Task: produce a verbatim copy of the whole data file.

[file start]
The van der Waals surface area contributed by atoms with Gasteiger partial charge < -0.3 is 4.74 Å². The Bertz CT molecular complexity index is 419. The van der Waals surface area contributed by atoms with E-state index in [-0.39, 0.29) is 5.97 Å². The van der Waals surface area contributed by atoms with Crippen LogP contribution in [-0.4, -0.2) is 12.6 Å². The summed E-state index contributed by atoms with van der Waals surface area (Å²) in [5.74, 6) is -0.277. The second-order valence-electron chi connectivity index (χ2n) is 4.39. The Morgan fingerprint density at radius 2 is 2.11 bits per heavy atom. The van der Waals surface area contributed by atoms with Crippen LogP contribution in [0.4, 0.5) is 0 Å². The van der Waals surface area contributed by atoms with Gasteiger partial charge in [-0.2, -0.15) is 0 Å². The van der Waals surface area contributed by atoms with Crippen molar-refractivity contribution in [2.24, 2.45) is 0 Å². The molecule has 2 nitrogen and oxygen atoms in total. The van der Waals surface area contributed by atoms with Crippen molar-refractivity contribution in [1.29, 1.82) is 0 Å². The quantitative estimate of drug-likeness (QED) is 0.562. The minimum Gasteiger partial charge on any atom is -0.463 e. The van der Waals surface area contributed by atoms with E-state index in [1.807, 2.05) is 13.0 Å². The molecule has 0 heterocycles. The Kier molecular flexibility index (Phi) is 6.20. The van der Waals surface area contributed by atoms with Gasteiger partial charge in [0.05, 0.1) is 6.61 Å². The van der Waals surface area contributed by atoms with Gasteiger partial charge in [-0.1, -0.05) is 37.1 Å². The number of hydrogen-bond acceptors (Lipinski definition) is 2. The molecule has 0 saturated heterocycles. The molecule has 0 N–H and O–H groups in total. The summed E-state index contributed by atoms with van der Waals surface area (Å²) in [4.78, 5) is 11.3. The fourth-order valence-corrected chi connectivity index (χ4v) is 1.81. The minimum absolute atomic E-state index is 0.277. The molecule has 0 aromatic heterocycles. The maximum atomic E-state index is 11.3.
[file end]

The van der Waals surface area contributed by atoms with Gasteiger partial charge < -0.3 is 4.74 Å². The Bertz CT molecular complexity index is 419. The van der Waals surface area contributed by atoms with E-state index in [-0.39, 0.29) is 5.97 Å². The van der Waals surface area contributed by atoms with Crippen LogP contribution in [-0.4, -0.2) is 12.6 Å². The summed E-state index contributed by atoms with van der Waals surface area (Å²) in [5.74, 6) is -0.277. The second-order valence-electron chi connectivity index (χ2n) is 4.39. The Morgan fingerprint density at radius 2 is 2.11 bits per heavy atom. The van der Waals surface area contributed by atoms with Crippen LogP contribution in [0.4, 0.5) is 0 Å². The van der Waals surface area contributed by atoms with Gasteiger partial charge in [-0.2, -0.15) is 0 Å². The van der Waals surface area contributed by atoms with Crippen molar-refractivity contribution in [2.24, 2.45) is 0 Å². The molecule has 2 nitrogen and oxygen atoms in total. The van der Waals surface area contributed by atoms with Crippen molar-refractivity contribution in [1.29, 1.82) is 0 Å². The quantitative estimate of drug-likeness (QED) is 0.562. The minimum Gasteiger partial charge on any atom is -0.463 e. The van der Waals surface area contributed by atoms with E-state index in [1.807, 2.05) is 13.0 Å². The molecule has 0 heterocycles. The Kier molecular flexibility index (Phi) is 6.20. The van der Waals surface area contributed by atoms with Gasteiger partial charge in [0.05, 0.1) is 6.61 Å². The van der Waals surface area contributed by atoms with Gasteiger partial charge in [-0.1, -0.05) is 37.1 Å². The number of hydrogen-bond acceptors (Lipinski definition) is 2. The molecule has 0 saturated heterocycles. The molecule has 0 N–H and O–H groups in total. The summed E-state index contributed by atoms with van der Waals surface area (Å²) in [4.78, 5) is 11.3. The fourth-order valence-corrected chi connectivity index (χ4v) is 1.81. The minimum absolute atomic E-state index is 0.277. The molecule has 0 aromatic heterocycles. The maximum atomic E-state index is 11.3.